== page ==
The Karakorum Highway
Karakul Travel Blog› entry 6 of 24 › view all entries
It's one of those names. I just had to travel along it towards the Pakistan border...and the Kyrgystan one, come to that. I wasn't going quite that far though - just to the lake at Karakul, which is stunning, with its snowy mountain backdrop and its community of yurt dwelling Kyrgyz people.
Unfortunately, the police have taken against foreigners getting there by public bus, and have been turning them back at the check points, so I had to spend some serious cash on a driver/guide. Some guide, in that he didn't speak a word of English. The guy at the cafe across the road, who organised it for me, had to teach him the word "stop", as in "if she says 'stop' it means stop the car so she can take a photo".
Bizarrely, the car was fitted with an altimeter, so I was able to watch as we climbed from 1250m to 3,400m, the scenery becoming ever more dramatic. A really spectacular (and ear popping) journey. The checkpoints were negotiated without any great difficulty (unlike someone I met later, whose driver had had to bribe the PSB to let him continue) and eventually we arrived at the lake. Immediately I was besieged by Kyrgyz trying to sell me stuff, and the staff of the small hotel which has opened there, trying to force me (by not returning the change for my entrance ticket) to stay in one of their 'fake' yurts.
As I wandered, a local woman invited me to have some tea in her yurt. After a while, she (very un-pushily) asked me if I'd like to stay. I'd already spotted a backpack by the wall, and figured that if I was thrown out in the dead of night, I wouldn't be alone - so I said yes please. The yurt was beautiful - brightly coloured inside, roof lined with barely processed sheep's wool, and with a dung powered stove in the middle. I watched Norwiya, the yurt owner, milk the sheep. Oddly enough, they all seemed to be wearing what I can only describe as bras. Pieces of fabric tying up their udders, and tied across their backs. It seemed that they were to prevent the (reasonably mature) lambs from suckling, because as she undid each one, the lamb would rush to suckle from one teat while Norwiya quickly milked from the others.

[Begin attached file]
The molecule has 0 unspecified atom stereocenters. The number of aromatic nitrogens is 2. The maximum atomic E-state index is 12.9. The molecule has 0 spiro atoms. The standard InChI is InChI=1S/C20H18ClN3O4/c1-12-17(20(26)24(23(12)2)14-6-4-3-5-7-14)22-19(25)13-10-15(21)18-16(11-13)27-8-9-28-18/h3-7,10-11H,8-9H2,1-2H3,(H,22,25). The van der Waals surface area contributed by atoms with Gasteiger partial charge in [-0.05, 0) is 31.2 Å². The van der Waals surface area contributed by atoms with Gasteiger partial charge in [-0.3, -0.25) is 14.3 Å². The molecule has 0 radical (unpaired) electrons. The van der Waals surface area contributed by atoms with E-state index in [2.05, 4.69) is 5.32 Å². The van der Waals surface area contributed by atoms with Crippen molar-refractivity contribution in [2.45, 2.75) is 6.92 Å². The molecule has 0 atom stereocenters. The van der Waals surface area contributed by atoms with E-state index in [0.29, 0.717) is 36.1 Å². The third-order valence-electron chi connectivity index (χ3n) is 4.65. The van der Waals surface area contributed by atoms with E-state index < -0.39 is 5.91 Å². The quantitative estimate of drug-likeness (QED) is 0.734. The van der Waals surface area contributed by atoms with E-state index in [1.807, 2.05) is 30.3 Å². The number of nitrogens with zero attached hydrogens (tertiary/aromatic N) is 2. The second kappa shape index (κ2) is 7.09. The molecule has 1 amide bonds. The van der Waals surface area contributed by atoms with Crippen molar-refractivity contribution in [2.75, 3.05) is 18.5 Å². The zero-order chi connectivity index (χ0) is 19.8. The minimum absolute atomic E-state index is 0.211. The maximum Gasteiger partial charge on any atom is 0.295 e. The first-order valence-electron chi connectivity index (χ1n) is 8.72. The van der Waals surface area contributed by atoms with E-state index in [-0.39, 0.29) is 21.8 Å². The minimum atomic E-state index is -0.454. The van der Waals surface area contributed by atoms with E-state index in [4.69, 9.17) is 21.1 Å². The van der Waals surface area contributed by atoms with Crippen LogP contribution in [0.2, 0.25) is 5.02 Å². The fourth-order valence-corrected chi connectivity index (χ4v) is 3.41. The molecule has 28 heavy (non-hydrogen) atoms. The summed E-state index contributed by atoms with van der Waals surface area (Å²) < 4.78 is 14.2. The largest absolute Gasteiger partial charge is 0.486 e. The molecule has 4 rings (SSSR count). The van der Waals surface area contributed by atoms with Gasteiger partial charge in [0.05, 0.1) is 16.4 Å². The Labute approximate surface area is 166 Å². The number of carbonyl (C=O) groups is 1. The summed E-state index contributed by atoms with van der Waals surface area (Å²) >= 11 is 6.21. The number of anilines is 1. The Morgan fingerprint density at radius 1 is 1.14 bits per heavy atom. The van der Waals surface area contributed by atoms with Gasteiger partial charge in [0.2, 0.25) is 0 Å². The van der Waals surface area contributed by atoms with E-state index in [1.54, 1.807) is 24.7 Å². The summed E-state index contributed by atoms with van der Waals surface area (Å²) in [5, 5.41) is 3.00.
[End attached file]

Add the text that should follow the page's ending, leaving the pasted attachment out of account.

The backpack turned out to belong to a young doctor from Luxembourg, called Robert. He was really nice. Very well travelled, but quiet and self-effacing. We got on really well - with each other, and with our hosts. They fed us spiced vegetables, rice and slices of melon, before rolling out our bed pads and quilts to make up our beds. I wish I could say I slept like a log - but I seemed to spend most of the night gazing at the sky through the hole at the apex of the yurt. At least the police didn't pay us a visit.